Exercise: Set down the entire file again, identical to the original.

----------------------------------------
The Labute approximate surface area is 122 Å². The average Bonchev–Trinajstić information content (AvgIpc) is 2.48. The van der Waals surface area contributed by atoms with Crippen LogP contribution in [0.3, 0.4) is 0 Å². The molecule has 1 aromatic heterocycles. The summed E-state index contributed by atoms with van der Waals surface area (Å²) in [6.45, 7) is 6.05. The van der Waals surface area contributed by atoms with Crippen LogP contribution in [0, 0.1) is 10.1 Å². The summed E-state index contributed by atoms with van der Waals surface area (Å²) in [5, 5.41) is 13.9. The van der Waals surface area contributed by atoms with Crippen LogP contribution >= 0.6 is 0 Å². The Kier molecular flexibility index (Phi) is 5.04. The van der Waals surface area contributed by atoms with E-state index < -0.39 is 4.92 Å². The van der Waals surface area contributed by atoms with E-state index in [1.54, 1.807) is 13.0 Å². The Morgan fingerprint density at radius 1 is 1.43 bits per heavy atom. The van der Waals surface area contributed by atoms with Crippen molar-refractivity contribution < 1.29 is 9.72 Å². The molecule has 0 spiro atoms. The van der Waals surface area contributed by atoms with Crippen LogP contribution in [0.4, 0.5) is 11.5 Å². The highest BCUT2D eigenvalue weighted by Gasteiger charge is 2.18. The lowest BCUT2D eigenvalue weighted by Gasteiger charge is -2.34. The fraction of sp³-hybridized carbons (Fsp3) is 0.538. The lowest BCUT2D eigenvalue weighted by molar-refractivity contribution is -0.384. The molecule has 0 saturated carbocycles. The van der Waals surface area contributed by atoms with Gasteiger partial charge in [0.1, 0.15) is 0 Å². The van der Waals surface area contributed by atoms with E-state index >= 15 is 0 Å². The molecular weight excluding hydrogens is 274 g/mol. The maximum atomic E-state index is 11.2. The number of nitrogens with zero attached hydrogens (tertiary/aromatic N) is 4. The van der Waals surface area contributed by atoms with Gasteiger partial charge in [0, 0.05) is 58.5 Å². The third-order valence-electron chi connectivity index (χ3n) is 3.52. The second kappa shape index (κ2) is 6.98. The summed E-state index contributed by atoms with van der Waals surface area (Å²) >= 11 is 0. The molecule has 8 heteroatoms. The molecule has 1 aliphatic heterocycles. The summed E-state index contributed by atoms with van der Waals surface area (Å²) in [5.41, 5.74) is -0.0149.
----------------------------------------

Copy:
The Labute approximate surface area is 122 Å². The average Bonchev–Trinajstić information content (AvgIpc) is 2.48. The van der Waals surface area contributed by atoms with Crippen LogP contribution in [0.3, 0.4) is 0 Å². The molecule has 1 aromatic heterocycles. The summed E-state index contributed by atoms with van der Waals surface area (Å²) in [6.45, 7) is 6.05. The van der Waals surface area contributed by atoms with Crippen LogP contribution in [0, 0.1) is 10.1 Å². The summed E-state index contributed by atoms with van der Waals surface area (Å²) in [5, 5.41) is 13.9. The van der Waals surface area contributed by atoms with Crippen LogP contribution >= 0.6 is 0 Å². The Kier molecular flexibility index (Phi) is 5.04. The van der Waals surface area contributed by atoms with E-state index < -0.39 is 4.92 Å². The van der Waals surface area contributed by atoms with E-state index in [1.54, 1.807) is 13.0 Å². The Morgan fingerprint density at radius 1 is 1.43 bits per heavy atom. The van der Waals surface area contributed by atoms with Crippen molar-refractivity contribution < 1.29 is 9.72 Å². The molecule has 0 spiro atoms. The van der Waals surface area contributed by atoms with Crippen LogP contribution in [0.4, 0.5) is 11.5 Å². The highest BCUT2D eigenvalue weighted by Gasteiger charge is 2.18. The lowest BCUT2D eigenvalue weighted by Gasteiger charge is -2.34. The fraction of sp³-hybridized carbons (Fsp3) is 0.538. The lowest BCUT2D eigenvalue weighted by molar-refractivity contribution is -0.384. The molecule has 0 saturated carbocycles. The van der Waals surface area contributed by atoms with Gasteiger partial charge in [0.1, 0.15) is 0 Å². The van der Waals surface area contributed by atoms with E-state index >= 15 is 0 Å². The molecular weight excluding hydrogens is 274 g/mol. The maximum atomic E-state index is 11.2. The number of nitrogens with zero attached hydrogens (tertiary/aromatic N) is 4. The van der Waals surface area contributed by atoms with Gasteiger partial charge in [0, 0.05) is 58.5 Å². The third-order valence-electron chi connectivity index (χ3n) is 3.52. The second kappa shape index (κ2) is 6.98. The summed E-state index contributed by atoms with van der Waals surface area (Å²) >= 11 is 0. The molecule has 8 heteroatoms. The molecule has 1 aliphatic heterocycles. The summed E-state index contributed by atoms with van der Waals surface area (Å²) in [5.41, 5.74) is -0.0149.